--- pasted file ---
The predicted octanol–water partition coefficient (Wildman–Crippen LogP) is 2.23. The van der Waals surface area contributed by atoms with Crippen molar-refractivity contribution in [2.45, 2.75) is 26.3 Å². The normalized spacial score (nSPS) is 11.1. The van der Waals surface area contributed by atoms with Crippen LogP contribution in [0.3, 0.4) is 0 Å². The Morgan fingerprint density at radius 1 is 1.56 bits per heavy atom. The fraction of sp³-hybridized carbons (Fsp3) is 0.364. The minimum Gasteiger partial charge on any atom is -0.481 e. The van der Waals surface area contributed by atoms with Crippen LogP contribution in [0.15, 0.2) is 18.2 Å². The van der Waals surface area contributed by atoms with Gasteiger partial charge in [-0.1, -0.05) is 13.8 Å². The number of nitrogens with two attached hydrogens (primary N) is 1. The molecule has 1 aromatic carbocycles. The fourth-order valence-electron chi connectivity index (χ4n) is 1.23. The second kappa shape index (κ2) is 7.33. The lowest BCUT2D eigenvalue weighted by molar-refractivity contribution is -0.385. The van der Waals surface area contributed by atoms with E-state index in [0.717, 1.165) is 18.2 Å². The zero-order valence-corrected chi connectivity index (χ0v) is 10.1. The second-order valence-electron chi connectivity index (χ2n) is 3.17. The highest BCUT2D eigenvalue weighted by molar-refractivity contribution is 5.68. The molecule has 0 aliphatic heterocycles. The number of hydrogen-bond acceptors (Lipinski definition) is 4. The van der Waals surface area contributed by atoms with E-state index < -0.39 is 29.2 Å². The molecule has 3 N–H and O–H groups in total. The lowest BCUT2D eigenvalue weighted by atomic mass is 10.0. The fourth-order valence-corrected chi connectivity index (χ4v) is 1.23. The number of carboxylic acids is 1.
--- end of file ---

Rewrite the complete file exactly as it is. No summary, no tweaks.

The predicted octanol–water partition coefficient (Wildman–Crippen LogP) is 2.23. The van der Waals surface area contributed by atoms with Crippen molar-refractivity contribution in [2.45, 2.75) is 26.3 Å². The normalized spacial score (nSPS) is 11.1. The van der Waals surface area contributed by atoms with Crippen LogP contribution in [0.3, 0.4) is 0 Å². The Morgan fingerprint density at radius 1 is 1.56 bits per heavy atom. The fraction of sp³-hybridized carbons (Fsp3) is 0.364. The minimum Gasteiger partial charge on any atom is -0.481 e. The van der Waals surface area contributed by atoms with Crippen LogP contribution in [0.15, 0.2) is 18.2 Å². The van der Waals surface area contributed by atoms with Gasteiger partial charge in [-0.1, -0.05) is 13.8 Å². The number of nitrogens with two attached hydrogens (primary N) is 1. The molecule has 1 aromatic carbocycles. The fourth-order valence-electron chi connectivity index (χ4n) is 1.23. The second kappa shape index (κ2) is 7.33. The lowest BCUT2D eigenvalue weighted by molar-refractivity contribution is -0.385. The van der Waals surface area contributed by atoms with E-state index in [0.717, 1.165) is 18.2 Å². The zero-order valence-corrected chi connectivity index (χ0v) is 10.1. The second-order valence-electron chi connectivity index (χ2n) is 3.17. The highest BCUT2D eigenvalue weighted by molar-refractivity contribution is 5.68. The molecule has 0 aliphatic heterocycles. The number of hydrogen-bond acceptors (Lipinski definition) is 4. The van der Waals surface area contributed by atoms with E-state index < -0.39 is 29.2 Å². The molecule has 3 N–H and O–H groups in total. The lowest BCUT2D eigenvalue weighted by atomic mass is 10.0. The fourth-order valence-corrected chi connectivity index (χ4v) is 1.23. The number of carboxylic acids is 1.